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Ground-based FTIR and MAX-DOAS observations of formaldehyde at Réunion Island and comparisons with SCIAMACHY and the CTM IMAGES

Corinne Vigouroux(1), F. Hendrick(1), T. Stavrakou(1), I. De Smedt(1), B. Dils(1), C. Hermans(1), M. Kruglanski(1), A. Merlaud(1), J.-F. Müller(1), E. Neefs(1), F. Scolas(1), C. Senten(1), M. Van Roozendael(1), S. Fally(2), P.-F. Coheur(2), M. Carleer(2), J.-M. Metzger(3), R. Delmas(3) and M. De Mazière(1)

(1) Belgian Institute for Space Aeronomy (BIRA-IASB), 3, Avenue Circulaire, B-1180 Brussels, Belgium
(2) Université Libre de Bruxelles (ULB), , Brussels, Belgium
(3) Université de La Réunion, , Saint-Denis, France

Abstract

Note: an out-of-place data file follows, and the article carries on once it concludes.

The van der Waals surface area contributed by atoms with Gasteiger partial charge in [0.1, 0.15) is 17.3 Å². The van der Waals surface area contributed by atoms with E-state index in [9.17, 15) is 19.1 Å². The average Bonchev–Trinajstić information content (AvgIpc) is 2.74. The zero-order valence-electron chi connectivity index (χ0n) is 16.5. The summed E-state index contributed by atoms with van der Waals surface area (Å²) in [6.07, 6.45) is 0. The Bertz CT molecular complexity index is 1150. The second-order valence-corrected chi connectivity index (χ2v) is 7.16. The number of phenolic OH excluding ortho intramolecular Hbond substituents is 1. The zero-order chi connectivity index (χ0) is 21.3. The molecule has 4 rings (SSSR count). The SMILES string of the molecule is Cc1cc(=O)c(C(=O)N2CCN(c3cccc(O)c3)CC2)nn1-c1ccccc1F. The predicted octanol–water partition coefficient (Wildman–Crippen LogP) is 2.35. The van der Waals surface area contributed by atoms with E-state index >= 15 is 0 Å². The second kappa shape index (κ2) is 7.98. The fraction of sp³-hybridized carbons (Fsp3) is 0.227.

Formaldehyde (HCHO) has been retrieved from ground-based Fourier transform infrared (FTIR) and UV-Visible MAX-DOAS campaign measurements in 2004-2005 and 2007 at the NDACC site of Réunion Island (21°S, 55°E). The inversion algorithms for both techniques use the Optimal Estimation Method to derive low vertical resolution profiles of the target gases. The FTIR and MAX-DOAS daily mean total columns of formaldehyde have been compared in the common measurement period August to October 2004. All campaigns data have also been compared to correlative SCIAMACHY data. In the comparisons we account for the complete error budget of the involved data sets and for their different vertical resolutions by including their respective averaging kernels. Despite the difficulty of detecting formaldehyde, the FTIR and MAX-DOAS daily mean total columns agree very well: no significant bias is observed, the standard deviation of the comparisons is only 8% and the correlation between both data sets is 0.73. The FTIR and SCIAMACHY total columns agree also well in 2004, with a standard deviation of 21% and a correlation of 0.66, while in 2007 the standard deviation is larger (54%) and the correlation is only 0.49. Both techniques observe the same seasonal variation with a minimum in local winter. We find that comparing DOAS and SCIAMACHY products is not appropriate because DOAS is sensitive to a change in formaldehyde mostly below the altitude of 1.5 km, where SCIAMACHY has no sensitivity. The FTIR and MAX-DOAS data are also confronted with modeled HCHO columns from the global CTM IMAGES. We find that the standard model has a significant negative bias: 29% and 23% with FTIR, in 2004 and 2007 respectively, and 15% with MAXDOAS. The seasonal variation has a smaller amplitude in the model than in the observations.